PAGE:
It was a secret the family kept for 25 years.
"There are families who keep these secrets, and relatives who keep these secrets, because they're afraid it will hurt someone's family and destroy the relationship and that's exactly what we've done," Karen says. "We've kept the silence to keep the relationship fine, and it's not fine."
Despite an alleged threat by the molester to kill their parents if they told anyone, Celesta and Karen exposed the family friend. They believed if they confided in their mother they would never have to see their molester again. But instead of going to the police, their mother, Ellen, struck a tragic deal with the man molesting her children. "I took the girls to a counselor. The counselor said, 'You know, really you have two choices,'" Ellen explains. "'You can have him arrested or you can see that he gets counseling,' which I thought I did. He didn't end up going continually to the counseling." Their own father, who knew what happened, remained close with the man, even continuing to bring the girls to the abuser's home.
After 25 years, Celesta, Karen and Ellen, finally took action. They decided to confront the man, captured in a documentary called Awful Normal.
"I feel like you betrayed me, you betrayed my family, you betrayed my father. I felt betrayed by my father," Celesta tells him. "And every time I see you, I feel like you don't care. You don't even remember. You don't know. You've never come to me and said you're sorry. And you know what? It's not okay. And I struggle with relationships and I fight to trust anyone. And I just feel like I need to give that back to you because I'm sick of being scared."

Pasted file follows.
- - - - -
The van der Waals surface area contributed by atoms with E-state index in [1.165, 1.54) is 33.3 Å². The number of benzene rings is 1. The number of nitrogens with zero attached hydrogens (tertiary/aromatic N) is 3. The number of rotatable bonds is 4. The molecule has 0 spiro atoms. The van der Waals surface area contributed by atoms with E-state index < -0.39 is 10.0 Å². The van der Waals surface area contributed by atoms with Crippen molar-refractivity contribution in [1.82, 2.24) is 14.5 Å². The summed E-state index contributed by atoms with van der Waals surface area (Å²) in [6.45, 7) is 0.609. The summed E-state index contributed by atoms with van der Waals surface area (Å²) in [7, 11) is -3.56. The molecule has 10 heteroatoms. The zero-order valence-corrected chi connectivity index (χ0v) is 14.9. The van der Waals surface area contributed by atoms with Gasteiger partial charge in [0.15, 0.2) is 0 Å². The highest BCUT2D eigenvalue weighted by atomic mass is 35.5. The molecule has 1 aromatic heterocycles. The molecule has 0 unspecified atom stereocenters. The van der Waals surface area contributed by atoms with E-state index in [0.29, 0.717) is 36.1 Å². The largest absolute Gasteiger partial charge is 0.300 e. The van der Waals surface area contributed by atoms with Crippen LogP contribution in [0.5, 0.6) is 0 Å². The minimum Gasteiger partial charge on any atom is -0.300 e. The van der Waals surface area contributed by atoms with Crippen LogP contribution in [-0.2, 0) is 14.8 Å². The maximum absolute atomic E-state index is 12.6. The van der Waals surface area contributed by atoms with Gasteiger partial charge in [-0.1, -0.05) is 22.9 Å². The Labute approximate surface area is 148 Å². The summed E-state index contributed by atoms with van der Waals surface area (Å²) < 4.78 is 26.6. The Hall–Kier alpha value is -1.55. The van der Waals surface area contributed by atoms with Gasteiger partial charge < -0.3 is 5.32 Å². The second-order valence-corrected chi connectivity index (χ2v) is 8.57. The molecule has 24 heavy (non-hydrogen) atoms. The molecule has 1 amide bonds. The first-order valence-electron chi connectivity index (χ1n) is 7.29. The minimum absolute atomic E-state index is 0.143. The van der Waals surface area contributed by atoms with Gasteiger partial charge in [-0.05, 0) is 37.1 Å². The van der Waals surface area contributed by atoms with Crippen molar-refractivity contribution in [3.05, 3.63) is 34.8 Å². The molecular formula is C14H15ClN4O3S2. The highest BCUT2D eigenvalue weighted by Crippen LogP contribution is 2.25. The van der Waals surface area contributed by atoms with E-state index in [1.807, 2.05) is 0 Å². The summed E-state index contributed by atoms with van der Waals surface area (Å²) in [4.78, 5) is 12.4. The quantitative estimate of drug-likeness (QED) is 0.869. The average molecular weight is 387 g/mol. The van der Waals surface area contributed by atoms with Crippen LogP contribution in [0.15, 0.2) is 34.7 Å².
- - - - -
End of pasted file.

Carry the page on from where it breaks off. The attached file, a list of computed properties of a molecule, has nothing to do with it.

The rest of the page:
"What do you want me to do? I'll do anything," the molester responds. "I'll do anything you want me to do."
"I can remember like it was yesterday," he says. "It was like something that had happened to somebody else. Or somebody else was doing it. I don't…I don't know how to…I don't identify with that individual."
Celesta responds, saying, "We can't. You carry your burden and you do your part. And I'm carrying my burden, and I swear I'm doing my part. I'm doing my part as fast as I can. It's good to know that I'm telling you and that you told me because then it's not my work anymore. It's your work. And I can go on with my life. Oh, God, I hope so."
Why did Celesta want to confront this painful period in her life? What did she hope to gain from it? "I wanted to break the bond. I mean, I say it even after we've done it, you know. I sat in there [thinking] 'Am I friends with him? What is that? Why did I sit and talk to him so long,'" she asks herself. "I felt a lot of shame that I was so nice to him. But the truth is there was a bond and I wanted to break it. I think that's why I had to go and confront him. I wanted to find out, why do I still feel that affection? That's absurd, but I do. And so I had to go meet him face to face and go, 'Okay, I know who you are now and I don't feel this way about you anymore.'"
"You're drawn into the secret," Celesta explains. "You know, for me it was the secret of 'If you don't tell your parents…' You know, 'You can't tell them or I'm going to kill them.' So here you've got this bond with someone and they've created a bond so you don't break it. And you're a little child and of course you don't want to be doing this thing and so you know that you're not supposed to and that it's bad and you can't control it."
"I was asleep and then as I came to, [I] realized what was happening and just kept my eyes closed and waited for it to be done," Tony says. "By done, I mean done."
Despite those haunting memories Tony moved on with his life, became a firefighter and married the love of his life, Wendy. The couple have two children.
The former priest who Tony accuses of molesting him denies all allegations, and Tony settled out of court with the Archdiocese of Toledo, Ohio.